Stretching meager maintenance dollars is a way of life for most maintenance staff. In past years, the cost of an infrared (IR) camera usually came down to a choice between a low-resolution 160 x 120-pixel camera or no camera at all. If the camera was chosen, it usually became clear before long that low resolution can mean missing some details when performing thermography.
If you’re fortunate enough to have the budget for an IR camera this year, you’ll be pleased to learn that IR cameras’ prices have dropped like those of most electronic devices. Now you can choose between high and low resolution. For example, with sticker prices starting at $25,000, professional high-resolution 320 x 240-pixel cameras used to be too costly for anyone but full-time thermographers. That has changed with the introduction of cameras costing less than $15,000 with a high-performance, 320 x 240-pixel microbolometer detector.
With choices come questions. Now inquiring minds want to know: Why is higher resolution important in thermal imaging? Why have professional thermographers been willing to pay the premium for the 320 x 240-pixel detectors used in uncooled, focal-plane-array cameras?
Pixels are the data acquisition points for thermal measurement, and the data are used to create a visual image from the thermal profile. The more pixels and data points, the more accurate the thermal interpretation and the higher the resolution of the thermal image. High resolution is particularly important because it allows identification of smaller image details and therefore more-accurate temperature measurements, for the same field of view.
To make IR cameras affordable to wider range of users, vendors have introduced detectors with pixel counts of 160 x 120, with or without interpolation. However, their resolution is only one-fourth that of 320 x 240 detectors: 19,200 pixels vs. 76,800. The larger detector produces an image twice as wide and twice as high, with four times the data for a given field of view.
Higher rez, higher accuracy
High-resolution cameras enable thermographers to work much farther from a target without losing measurement accuracy. A target must cover at least 9 pixels to be accurately resolved, or else the resulting temperature measurement will be compromised when the camera averages in extraneous background. Low-resolution detectors interpolate a greater area between pixels and averages in temperature readings unrelated to the target. In practice, the temperature of a target can be measured as accurately at a distance of 60 ft by an IR camera with a 320 x 240 detector as by a camera with a 160 x 120 detector at 30 ft (Figure 7).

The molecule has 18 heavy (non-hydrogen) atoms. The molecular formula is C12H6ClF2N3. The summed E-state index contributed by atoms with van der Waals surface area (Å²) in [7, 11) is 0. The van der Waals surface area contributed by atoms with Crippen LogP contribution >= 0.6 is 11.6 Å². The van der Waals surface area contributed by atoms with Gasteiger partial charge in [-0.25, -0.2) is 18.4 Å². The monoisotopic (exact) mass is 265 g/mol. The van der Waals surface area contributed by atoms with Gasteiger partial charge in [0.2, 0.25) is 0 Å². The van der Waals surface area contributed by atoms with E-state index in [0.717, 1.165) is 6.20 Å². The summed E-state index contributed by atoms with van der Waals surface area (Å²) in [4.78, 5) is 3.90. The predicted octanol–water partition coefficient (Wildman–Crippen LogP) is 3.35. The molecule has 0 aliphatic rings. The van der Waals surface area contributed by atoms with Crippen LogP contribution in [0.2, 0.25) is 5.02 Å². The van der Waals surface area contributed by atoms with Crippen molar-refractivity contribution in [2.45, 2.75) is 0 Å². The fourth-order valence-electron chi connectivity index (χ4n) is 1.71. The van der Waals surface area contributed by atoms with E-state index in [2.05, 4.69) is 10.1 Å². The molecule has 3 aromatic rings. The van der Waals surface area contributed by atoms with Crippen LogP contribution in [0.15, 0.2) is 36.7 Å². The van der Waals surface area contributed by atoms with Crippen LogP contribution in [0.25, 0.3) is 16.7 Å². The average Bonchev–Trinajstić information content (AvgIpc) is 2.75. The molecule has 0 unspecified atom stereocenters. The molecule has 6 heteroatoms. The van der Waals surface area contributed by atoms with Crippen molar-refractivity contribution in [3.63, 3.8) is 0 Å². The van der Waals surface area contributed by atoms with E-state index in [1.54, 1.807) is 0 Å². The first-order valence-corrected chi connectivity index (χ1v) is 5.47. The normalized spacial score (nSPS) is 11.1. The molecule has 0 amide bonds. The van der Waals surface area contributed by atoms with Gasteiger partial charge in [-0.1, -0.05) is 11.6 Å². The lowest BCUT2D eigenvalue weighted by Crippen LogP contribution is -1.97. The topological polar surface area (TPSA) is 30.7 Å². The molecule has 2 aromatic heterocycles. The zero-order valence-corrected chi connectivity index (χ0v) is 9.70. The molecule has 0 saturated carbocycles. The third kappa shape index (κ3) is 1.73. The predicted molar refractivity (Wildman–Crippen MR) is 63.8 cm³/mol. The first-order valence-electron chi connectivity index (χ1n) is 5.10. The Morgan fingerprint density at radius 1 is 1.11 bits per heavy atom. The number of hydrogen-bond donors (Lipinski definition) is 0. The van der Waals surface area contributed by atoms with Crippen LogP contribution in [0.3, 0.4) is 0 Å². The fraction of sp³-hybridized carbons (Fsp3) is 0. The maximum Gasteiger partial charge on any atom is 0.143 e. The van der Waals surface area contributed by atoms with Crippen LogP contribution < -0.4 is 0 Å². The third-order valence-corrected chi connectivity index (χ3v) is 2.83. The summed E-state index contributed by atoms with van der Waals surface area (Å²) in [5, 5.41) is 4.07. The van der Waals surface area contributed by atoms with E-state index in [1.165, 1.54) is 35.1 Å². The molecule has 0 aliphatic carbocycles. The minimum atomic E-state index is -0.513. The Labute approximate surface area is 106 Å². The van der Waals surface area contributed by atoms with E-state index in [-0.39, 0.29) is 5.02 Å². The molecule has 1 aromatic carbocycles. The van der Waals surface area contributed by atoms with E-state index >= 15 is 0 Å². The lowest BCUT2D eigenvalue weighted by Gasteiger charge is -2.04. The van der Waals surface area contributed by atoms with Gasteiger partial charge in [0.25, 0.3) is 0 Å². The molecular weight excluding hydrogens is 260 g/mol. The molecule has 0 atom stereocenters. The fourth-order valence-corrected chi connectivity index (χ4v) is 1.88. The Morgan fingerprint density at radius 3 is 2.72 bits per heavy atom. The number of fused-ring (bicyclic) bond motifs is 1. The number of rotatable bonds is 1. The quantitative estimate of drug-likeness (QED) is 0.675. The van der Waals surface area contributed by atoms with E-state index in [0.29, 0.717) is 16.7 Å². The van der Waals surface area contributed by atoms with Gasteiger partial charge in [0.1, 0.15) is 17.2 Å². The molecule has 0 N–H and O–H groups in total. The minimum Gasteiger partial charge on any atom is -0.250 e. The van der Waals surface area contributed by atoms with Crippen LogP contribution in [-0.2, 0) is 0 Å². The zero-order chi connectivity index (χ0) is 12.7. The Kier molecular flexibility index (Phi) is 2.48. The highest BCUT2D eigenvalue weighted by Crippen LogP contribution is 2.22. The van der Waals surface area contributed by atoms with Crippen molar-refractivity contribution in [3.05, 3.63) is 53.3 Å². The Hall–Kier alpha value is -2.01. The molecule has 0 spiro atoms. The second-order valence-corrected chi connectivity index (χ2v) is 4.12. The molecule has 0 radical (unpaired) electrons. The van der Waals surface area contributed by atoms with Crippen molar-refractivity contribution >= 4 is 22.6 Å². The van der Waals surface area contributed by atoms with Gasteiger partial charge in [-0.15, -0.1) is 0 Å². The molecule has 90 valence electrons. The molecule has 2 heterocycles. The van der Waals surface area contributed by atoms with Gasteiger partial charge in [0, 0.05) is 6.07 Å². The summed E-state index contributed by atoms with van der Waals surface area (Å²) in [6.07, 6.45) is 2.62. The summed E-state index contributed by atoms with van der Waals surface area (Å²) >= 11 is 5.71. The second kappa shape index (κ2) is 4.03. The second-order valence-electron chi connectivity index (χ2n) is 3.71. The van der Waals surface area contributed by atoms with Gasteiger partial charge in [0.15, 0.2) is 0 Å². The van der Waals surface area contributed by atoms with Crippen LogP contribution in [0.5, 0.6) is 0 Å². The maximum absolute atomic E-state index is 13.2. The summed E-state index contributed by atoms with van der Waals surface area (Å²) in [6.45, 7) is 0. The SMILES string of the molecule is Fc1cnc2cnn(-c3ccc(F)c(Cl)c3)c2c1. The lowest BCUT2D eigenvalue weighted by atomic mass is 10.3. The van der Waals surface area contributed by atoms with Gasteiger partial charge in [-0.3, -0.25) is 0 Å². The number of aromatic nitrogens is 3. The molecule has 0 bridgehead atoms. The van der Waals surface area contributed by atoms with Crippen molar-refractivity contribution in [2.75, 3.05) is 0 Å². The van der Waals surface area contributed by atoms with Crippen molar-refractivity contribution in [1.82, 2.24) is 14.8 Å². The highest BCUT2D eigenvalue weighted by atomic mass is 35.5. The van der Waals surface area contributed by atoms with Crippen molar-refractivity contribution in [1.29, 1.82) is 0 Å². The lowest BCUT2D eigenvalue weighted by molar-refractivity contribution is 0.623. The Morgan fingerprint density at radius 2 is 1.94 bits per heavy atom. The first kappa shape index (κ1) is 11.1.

Resolution is even more important in IR imaging than it is in digital photography, and who hasn’t heard even amateur shutterbugs boast about the resolution of their newest digital camera? In IR imaging, resolution affects temperature measurement accuracy—not just image quality.
A 320 x 240 detector with 76,800 temperature-measuring pixels can resolve an area smaller than a tenth of a square inch at 6 feet, whereas the 160 x 120 detector, with just 19,200 pixels, can’t image anything smaller than twice that size (Figure 8). With more background averaged into temperature readings, the readings are inherently less accurate. Likewise, the low-resolution thermal image looks as if it’s made of tiny little squares (the pixels), no matter what the viewing size (see table).
Another fine point in detector design is fill factor—the space between pixels on the detector that has to be interpolated when the image is formed electronically. The newest detectors have reduced this spacing by 25%, giving them the highest fill factor and best imaging capability.